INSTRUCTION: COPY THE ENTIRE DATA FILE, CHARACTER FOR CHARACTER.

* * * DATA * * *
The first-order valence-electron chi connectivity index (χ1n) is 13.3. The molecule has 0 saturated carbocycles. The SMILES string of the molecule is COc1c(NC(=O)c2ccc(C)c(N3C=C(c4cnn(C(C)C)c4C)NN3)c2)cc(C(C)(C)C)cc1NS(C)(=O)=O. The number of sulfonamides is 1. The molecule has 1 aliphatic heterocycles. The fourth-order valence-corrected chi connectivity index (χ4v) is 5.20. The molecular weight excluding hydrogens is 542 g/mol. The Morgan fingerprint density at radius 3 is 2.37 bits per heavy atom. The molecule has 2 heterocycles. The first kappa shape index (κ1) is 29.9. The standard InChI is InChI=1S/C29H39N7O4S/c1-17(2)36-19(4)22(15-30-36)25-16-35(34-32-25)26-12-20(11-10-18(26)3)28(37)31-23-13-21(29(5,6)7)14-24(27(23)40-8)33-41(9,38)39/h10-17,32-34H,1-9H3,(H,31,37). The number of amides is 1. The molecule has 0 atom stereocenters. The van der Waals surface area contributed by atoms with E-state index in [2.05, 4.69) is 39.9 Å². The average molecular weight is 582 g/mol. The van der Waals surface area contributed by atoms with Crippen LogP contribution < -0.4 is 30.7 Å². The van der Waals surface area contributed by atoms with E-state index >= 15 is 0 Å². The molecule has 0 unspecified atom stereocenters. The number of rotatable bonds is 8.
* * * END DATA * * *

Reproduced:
The first-order valence-electron chi connectivity index (χ1n) is 13.3. The molecule has 0 saturated carbocycles. The SMILES string of the molecule is COc1c(NC(=O)c2ccc(C)c(N3C=C(c4cnn(C(C)C)c4C)NN3)c2)cc(C(C)(C)C)cc1NS(C)(=O)=O. The number of sulfonamides is 1. The molecule has 1 aliphatic heterocycles. The fourth-order valence-corrected chi connectivity index (χ4v) is 5.20. The molecular weight excluding hydrogens is 542 g/mol. The Morgan fingerprint density at radius 3 is 2.37 bits per heavy atom. The molecule has 2 heterocycles. The first kappa shape index (κ1) is 29.9. The standard InChI is InChI=1S/C29H39N7O4S/c1-17(2)36-19(4)22(15-30-36)25-16-35(34-32-25)26-12-20(11-10-18(26)3)28(37)31-23-13-21(29(5,6)7)14-24(27(23)40-8)33-41(9,38)39/h10-17,32-34H,1-9H3,(H,31,37). The number of amides is 1. The molecule has 0 atom stereocenters. The van der Waals surface area contributed by atoms with E-state index in [2.05, 4.69) is 39.9 Å². The average molecular weight is 582 g/mol. The van der Waals surface area contributed by atoms with Crippen LogP contribution < -0.4 is 30.7 Å². The van der Waals surface area contributed by atoms with E-state index >= 15 is 0 Å². The molecule has 0 unspecified atom stereocenters. The number of rotatable bonds is 8.